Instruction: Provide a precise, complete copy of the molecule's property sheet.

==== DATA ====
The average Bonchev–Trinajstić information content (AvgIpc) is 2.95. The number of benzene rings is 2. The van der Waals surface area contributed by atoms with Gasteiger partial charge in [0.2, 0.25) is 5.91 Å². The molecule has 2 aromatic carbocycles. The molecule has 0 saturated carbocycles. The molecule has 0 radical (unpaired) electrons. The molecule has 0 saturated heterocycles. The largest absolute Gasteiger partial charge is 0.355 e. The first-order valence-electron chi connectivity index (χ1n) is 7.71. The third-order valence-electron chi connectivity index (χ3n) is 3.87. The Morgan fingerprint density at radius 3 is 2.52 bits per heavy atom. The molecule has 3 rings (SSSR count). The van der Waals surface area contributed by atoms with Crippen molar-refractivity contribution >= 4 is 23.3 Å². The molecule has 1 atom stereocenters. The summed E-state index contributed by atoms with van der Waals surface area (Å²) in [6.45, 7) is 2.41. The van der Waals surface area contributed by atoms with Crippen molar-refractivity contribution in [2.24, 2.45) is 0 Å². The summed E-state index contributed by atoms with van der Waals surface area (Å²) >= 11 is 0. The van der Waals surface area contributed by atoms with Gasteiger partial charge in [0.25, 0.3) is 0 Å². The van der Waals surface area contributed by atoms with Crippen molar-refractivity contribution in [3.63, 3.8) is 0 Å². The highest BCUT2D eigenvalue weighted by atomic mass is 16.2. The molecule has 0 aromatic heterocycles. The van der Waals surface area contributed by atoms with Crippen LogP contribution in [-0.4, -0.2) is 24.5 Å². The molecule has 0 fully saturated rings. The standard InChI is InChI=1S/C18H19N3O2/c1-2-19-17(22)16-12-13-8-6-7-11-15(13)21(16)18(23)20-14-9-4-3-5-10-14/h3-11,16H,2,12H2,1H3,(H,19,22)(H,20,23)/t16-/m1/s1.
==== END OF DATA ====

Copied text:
The average Bonchev–Trinajstić information content (AvgIpc) is 2.95. The number of benzene rings is 2. The van der Waals surface area contributed by atoms with Gasteiger partial charge in [0.2, 0.25) is 5.91 Å². The molecule has 2 aromatic carbocycles. The molecule has 0 saturated carbocycles. The molecule has 0 radical (unpaired) electrons. The molecule has 0 saturated heterocycles. The largest absolute Gasteiger partial charge is 0.355 e. The first-order valence-electron chi connectivity index (χ1n) is 7.71. The third-order valence-electron chi connectivity index (χ3n) is 3.87. The Morgan fingerprint density at radius 3 is 2.52 bits per heavy atom. The molecule has 3 rings (SSSR count). The van der Waals surface area contributed by atoms with Crippen molar-refractivity contribution >= 4 is 23.3 Å². The molecule has 1 atom stereocenters. The summed E-state index contributed by atoms with van der Waals surface area (Å²) in [6.45, 7) is 2.41. The van der Waals surface area contributed by atoms with Crippen molar-refractivity contribution in [2.24, 2.45) is 0 Å². The summed E-state index contributed by atoms with van der Waals surface area (Å²) >= 11 is 0. The van der Waals surface area contributed by atoms with Gasteiger partial charge in [0.25, 0.3) is 0 Å². The van der Waals surface area contributed by atoms with Crippen molar-refractivity contribution in [3.63, 3.8) is 0 Å². The highest BCUT2D eigenvalue weighted by atomic mass is 16.2. The molecule has 0 aromatic heterocycles. The van der Waals surface area contributed by atoms with Crippen LogP contribution in [-0.4, -0.2) is 24.5 Å². The molecule has 0 fully saturated rings. The standard InChI is InChI=1S/C18H19N3O2/c1-2-19-17(22)16-12-13-8-6-7-11-15(13)21(16)18(23)20-14-9-4-3-5-10-14/h3-11,16H,2,12H2,1H3,(H,19,22)(H,20,23)/t16-/m1/s1.